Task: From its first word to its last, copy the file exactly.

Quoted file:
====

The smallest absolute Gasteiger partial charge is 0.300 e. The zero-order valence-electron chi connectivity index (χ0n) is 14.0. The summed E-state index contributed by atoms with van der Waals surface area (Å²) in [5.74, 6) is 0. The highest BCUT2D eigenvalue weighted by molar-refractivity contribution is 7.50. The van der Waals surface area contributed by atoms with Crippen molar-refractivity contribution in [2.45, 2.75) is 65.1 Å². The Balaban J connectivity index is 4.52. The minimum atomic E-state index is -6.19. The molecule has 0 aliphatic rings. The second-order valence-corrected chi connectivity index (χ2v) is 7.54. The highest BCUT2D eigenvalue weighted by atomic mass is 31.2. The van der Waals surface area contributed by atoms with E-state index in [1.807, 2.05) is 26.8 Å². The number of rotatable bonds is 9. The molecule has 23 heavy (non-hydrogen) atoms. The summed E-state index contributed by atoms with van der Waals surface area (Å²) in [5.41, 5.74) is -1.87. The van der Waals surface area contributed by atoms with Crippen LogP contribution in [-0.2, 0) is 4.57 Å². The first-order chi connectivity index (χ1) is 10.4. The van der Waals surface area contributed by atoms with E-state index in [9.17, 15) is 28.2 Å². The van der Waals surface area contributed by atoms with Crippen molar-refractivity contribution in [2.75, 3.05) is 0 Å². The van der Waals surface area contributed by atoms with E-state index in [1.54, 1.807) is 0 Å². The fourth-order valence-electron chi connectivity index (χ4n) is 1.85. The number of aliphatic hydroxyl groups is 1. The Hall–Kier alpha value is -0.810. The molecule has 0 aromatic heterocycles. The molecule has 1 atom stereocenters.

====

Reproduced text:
The smallest absolute Gasteiger partial charge is 0.300 e. The zero-order valence-electron chi connectivity index (χ0n) is 14.0. The summed E-state index contributed by atoms with van der Waals surface area (Å²) in [5.74, 6) is 0. The highest BCUT2D eigenvalue weighted by molar-refractivity contribution is 7.50. The van der Waals surface area contributed by atoms with Crippen molar-refractivity contribution in [2.45, 2.75) is 65.1 Å². The Balaban J connectivity index is 4.52. The minimum atomic E-state index is -6.19. The molecule has 0 aliphatic rings. The second-order valence-corrected chi connectivity index (χ2v) is 7.54. The highest BCUT2D eigenvalue weighted by atomic mass is 31.2. The van der Waals surface area contributed by atoms with E-state index in [1.807, 2.05) is 26.8 Å². The number of rotatable bonds is 9. The molecule has 23 heavy (non-hydrogen) atoms. The summed E-state index contributed by atoms with van der Waals surface area (Å²) in [5.41, 5.74) is -1.87. The van der Waals surface area contributed by atoms with Crippen LogP contribution in [-0.2, 0) is 4.57 Å². The first-order chi connectivity index (χ1) is 10.4. The van der Waals surface area contributed by atoms with E-state index in [9.17, 15) is 28.2 Å². The van der Waals surface area contributed by atoms with Crippen molar-refractivity contribution in [2.75, 3.05) is 0 Å². The van der Waals surface area contributed by atoms with E-state index in [1.54, 1.807) is 0 Å². The fourth-order valence-electron chi connectivity index (χ4n) is 1.85. The number of aliphatic hydroxyl groups is 1. The Hall–Kier alpha value is -0.810. The molecule has 0 aromatic heterocycles. The molecule has 1 atom stereocenters.